Tips To Keep Your Peonies Healthy And Thriving Through Winter

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Tips To Keep Your Peonies Healthy And Thriving Through Winter

Peonies are a perennial favorite among horticulturists and gardening enthusiasts due to their lush and extravagant blooms that provide a burst of color and elegance each spring. However, transitioning into winter poses unique challenges for these beloved plants, and proper care is essential to ensure their healthy emergence. This includes pruning, mulching, and watering.

Peonies require cold temperatures, known as vernalization, which plays a crucial role in their overall growth and flowering process. According to a 2014 study published in the National Library of Medicine, prolonged exposure to cold temperatures promotes flowering among plants. As autumn descends, peony bushes face a transformation. The foliage begins to wither and fade, signaling the plant’s retreat into a period of dormancy. This time is vital for plant energy conservation and metabolic slowing to survive the harsh winter.

While peonies are remarkably hardy, the winter season can be a critical time for their overall health. Understanding the nuances of peony care during this season is crucial to ensure their survival and a spectacular return come spring.

Caring for peonies in the winter

Pruning peony leaves and stems

S.O.E/Shutterstock

As temperatures drop, peonies enter a state of rest and develop flower buds (aka “eyes” with a reddish or pinkish tint). These buds will be next season’s stems, so you must keep them untouched as you go about your peony care duties during winter. In case you see a mature peony’s crown gradually emerge from the soil (a phenomenon known as “heaving”) with some buds or eyes exposed during winter, there’s no cause for worry since these plants thrive in the cold. Note that the need for cold varies among peony species and cultivars, so it’s crucial to choose peonies that thrive well with your local climate.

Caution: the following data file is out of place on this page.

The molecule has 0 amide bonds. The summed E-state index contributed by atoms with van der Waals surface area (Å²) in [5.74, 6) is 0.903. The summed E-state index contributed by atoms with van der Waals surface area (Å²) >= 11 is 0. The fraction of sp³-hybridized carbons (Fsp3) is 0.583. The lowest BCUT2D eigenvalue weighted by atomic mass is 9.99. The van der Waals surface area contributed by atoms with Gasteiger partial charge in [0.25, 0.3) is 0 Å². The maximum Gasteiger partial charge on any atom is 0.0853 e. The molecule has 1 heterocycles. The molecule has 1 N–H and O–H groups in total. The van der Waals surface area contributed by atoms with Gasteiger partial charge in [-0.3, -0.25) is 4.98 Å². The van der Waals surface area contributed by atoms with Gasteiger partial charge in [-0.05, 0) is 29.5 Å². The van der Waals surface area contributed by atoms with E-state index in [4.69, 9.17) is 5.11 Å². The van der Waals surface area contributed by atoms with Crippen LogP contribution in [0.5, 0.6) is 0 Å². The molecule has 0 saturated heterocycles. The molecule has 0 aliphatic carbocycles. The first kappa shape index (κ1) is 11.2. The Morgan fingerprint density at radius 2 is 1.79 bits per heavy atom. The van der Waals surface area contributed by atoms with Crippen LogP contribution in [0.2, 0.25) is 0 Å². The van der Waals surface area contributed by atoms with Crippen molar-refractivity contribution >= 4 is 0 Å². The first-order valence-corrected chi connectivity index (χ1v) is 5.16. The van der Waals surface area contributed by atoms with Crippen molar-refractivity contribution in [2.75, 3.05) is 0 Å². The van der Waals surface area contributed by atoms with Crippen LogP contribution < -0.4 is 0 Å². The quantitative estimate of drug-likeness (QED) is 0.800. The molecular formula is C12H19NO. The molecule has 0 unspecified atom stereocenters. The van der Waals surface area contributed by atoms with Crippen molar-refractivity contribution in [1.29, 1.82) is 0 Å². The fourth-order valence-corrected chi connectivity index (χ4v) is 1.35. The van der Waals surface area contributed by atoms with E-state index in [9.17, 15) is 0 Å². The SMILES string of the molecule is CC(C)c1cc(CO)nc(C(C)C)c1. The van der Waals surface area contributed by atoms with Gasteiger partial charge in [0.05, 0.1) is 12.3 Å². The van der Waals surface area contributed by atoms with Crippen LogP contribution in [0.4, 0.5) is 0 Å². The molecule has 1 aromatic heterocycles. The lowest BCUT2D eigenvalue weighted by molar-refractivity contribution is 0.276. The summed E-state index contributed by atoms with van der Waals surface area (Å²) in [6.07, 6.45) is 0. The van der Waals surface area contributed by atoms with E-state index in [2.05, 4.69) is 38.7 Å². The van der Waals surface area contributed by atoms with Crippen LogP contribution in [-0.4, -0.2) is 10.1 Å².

Peony growers should be on the lookout for yellowing leaves in the fall. When this happens, you may remove the wilted foliage and cut the plants almost to the ground. Make sure to clear any and all debris around your peonies.

Mulching is optional or may be best avoided, particularly for well-established plants. However, a thin layer of straw mulch is recommended for new growth experiencing its first winter in colder regions. Avoid crowding the stems with mulch so the plant can breathe and to prevent moisture entrapment that can lead to root rot. As for peony water needs during winter, the rain or melting snow will usually cover this. Besides, ensuring that peonies are getting enough water becomes critical mostly during spring and fall.

Post-winter care strategies

Woman cutting peonies from garden

Maryviolet/Getty Images

As winter transitions into spring, the shift in temperature signals to the peony that it’s time to come out of its winter slumber and begin the growth cycle anew. Once the threat of frost has passed, remove any remaining mulch to allow the soil to warm and encourage new growth. Gradually introduce a balanced slow-release fertilizer to fuel new growth and provide support for the emerging stems to prevent them from flopping under the weight of the blooms. Install peony rings or stakes early in the season to avoid damaging emerging shoots.

Ensure your peonies receive adequate moisture, especially during dry spells in the spring and early summer. However, be mindful of the method you use to water peony plants – they prefer rich, well-drained soil. Consistent soil moisture (but not wet) is particularly crucial when buds are forming.

Regular pest monitoring and disease prevention measures, such as proper spacing and ensuring good air circulation, remain essential throughout the growing season. Deadhead spent blooms to encourage additional flower production and maintain plant vitality. With these peony care practices, your plants won’t only survive through winter — they’ll thrive and reward you with a glorious display of their magnificent blossoms season after season.

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Dr Heidi Parkes

By Dr Heidi Parkes

Senior Information Extension Officer QLD Dept of Agriculture & Fisheries.